teaching english to teenagers

6 Pro Tips for Teaching English to Teenagers Successfully

Teenagers can be a passionate, energetic group. They often want to succeed, even if it doesn’t outwardly look like it—especially if they’re hoping to land a job or go to school in an English-speaking environment in a few years.

As English teachers, our job is to channel their energy and potential into a love for language, and ideally, towards fluency.

In this post, I’ll show you three practical tips for doing just that.


1. Learn more about your students and their interests

Start with getting to know your teenage students and learn more about their interests. You will have some shared interests, whether it’s music, TV, movies or Trump’s latest tweets.

One of my best students discovered “Grey’s Anatomy” at age 16 (as did I in 2005) and not only was I super impressed with her ability to keep up with everything that happens on that show, but it also gave me some great material to work with in class.  

After some get-to-know-you conversations, you should be able to land on a few common interests. Now make those interests your inspiration for activities. For example:

  • Use a favorite TV show to work on speaking and listening skills. First, mute a scene and have them improvise what’s being said in groups. This is also a great lead-in to talk about the importance of gestures when we communicate or the physical aspects of pronunciation.

    Once you’ve had a laugh doing that, turn the sound on and have a listening activity prepared. Any surprises once they hear the real thing? Were they close in their interpretations?

    You can also bring FluentU into the classroom for this. FluentU is an authentic-video-based learning program that has many videos that teens are sure to find engaging. For instance, you can show them a trailer from an Avengers movie or a clip from a beloved TV show. Each video has interactive subtitles that show on-demand contextual definitions so you can also send students home to learn with the program.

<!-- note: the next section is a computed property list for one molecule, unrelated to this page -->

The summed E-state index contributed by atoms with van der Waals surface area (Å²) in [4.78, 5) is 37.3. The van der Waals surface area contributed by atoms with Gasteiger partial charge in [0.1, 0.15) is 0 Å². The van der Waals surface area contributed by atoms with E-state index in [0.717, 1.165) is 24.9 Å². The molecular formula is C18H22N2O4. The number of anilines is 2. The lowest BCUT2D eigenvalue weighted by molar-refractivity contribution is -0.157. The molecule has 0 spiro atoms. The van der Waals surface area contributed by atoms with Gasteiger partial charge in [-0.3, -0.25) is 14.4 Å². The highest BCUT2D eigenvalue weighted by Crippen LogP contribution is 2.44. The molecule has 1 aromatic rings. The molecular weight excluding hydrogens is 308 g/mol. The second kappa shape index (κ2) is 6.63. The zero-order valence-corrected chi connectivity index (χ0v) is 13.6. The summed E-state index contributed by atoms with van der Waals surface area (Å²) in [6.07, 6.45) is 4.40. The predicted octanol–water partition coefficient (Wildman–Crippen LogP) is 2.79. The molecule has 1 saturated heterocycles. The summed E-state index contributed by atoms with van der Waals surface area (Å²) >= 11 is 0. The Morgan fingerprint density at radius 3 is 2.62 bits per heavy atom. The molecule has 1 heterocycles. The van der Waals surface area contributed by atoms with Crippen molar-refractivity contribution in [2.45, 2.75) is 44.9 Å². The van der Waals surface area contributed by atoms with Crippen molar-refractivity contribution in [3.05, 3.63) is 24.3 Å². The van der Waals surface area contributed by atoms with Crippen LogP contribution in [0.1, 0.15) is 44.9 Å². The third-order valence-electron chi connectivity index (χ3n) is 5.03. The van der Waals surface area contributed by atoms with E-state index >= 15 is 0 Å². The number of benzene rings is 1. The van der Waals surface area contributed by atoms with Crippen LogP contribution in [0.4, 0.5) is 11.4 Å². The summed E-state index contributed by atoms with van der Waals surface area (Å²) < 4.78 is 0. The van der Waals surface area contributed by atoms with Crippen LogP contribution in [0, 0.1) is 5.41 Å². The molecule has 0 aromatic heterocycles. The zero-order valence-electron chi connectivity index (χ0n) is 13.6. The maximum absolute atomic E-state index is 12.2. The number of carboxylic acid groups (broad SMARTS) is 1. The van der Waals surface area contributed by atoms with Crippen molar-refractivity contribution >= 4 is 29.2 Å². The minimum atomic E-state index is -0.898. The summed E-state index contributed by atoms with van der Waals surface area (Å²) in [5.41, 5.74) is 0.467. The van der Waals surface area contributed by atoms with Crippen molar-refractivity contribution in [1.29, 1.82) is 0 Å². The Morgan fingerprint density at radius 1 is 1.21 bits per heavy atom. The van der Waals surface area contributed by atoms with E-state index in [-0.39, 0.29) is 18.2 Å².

You can use the different types of clips on FluentU to talk about differences in how we communicate. Teens, in particular, understand what it means to code-switch and why it’s necessary. For example, compare a clip from a news segment with a clip from a vlog and talk about how and why the language used in both is different. They’ll be so engrossed in the conversation, they won’t even realize that they’re picking up on new vocabulary and grammar aspects naturally.

  • Have them answer questions as if they were a certain character. We tend to use the same language when always talking about ourselves. Having to think from the perspective of some fictional character usually pushes them to be more creative with their answers and to use English vocabulary they probably wouldn’t otherwise.

I doubt they have the same life experience as Eleven from “Stranger Things”!

2. Find topics that are relevant to their lives